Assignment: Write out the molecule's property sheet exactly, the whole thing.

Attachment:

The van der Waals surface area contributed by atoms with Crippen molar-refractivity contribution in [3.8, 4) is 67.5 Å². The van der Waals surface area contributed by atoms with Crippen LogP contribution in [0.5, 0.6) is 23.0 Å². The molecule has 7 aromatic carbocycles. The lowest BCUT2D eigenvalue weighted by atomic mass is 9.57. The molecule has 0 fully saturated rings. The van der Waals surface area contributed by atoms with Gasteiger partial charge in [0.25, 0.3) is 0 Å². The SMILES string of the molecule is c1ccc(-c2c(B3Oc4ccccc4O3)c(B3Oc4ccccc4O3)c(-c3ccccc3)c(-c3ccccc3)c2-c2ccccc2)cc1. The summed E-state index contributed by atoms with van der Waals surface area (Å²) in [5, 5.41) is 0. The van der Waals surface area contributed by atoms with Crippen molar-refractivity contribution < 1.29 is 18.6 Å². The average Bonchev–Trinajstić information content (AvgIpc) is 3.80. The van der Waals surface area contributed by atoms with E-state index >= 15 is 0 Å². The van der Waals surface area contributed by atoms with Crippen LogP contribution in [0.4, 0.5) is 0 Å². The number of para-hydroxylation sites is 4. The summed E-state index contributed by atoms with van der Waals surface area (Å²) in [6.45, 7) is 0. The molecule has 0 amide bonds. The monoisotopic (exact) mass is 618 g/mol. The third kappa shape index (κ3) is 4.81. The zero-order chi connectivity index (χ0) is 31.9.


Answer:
The van der Waals surface area contributed by atoms with Crippen molar-refractivity contribution in [3.8, 4) is 67.5 Å². The van der Waals surface area contributed by atoms with Crippen LogP contribution in [0.5, 0.6) is 23.0 Å². The molecule has 7 aromatic carbocycles. The lowest BCUT2D eigenvalue weighted by atomic mass is 9.57. The molecule has 0 fully saturated rings. The van der Waals surface area contributed by atoms with Gasteiger partial charge in [0.25, 0.3) is 0 Å². The SMILES string of the molecule is c1ccc(-c2c(B3Oc4ccccc4O3)c(B3Oc4ccccc4O3)c(-c3ccccc3)c(-c3ccccc3)c2-c2ccccc2)cc1. The summed E-state index contributed by atoms with van der Waals surface area (Å²) in [5, 5.41) is 0. The van der Waals surface area contributed by atoms with Crippen molar-refractivity contribution < 1.29 is 18.6 Å². The average Bonchev–Trinajstić information content (AvgIpc) is 3.80. The van der Waals surface area contributed by atoms with E-state index >= 15 is 0 Å². The van der Waals surface area contributed by atoms with Crippen LogP contribution in [0.4, 0.5) is 0 Å². The number of para-hydroxylation sites is 4. The summed E-state index contributed by atoms with van der Waals surface area (Å²) in [6.45, 7) is 0. The molecule has 0 amide bonds. The monoisotopic (exact) mass is 618 g/mol. The third kappa shape index (κ3) is 4.81. The zero-order chi connectivity index (χ0) is 31.9.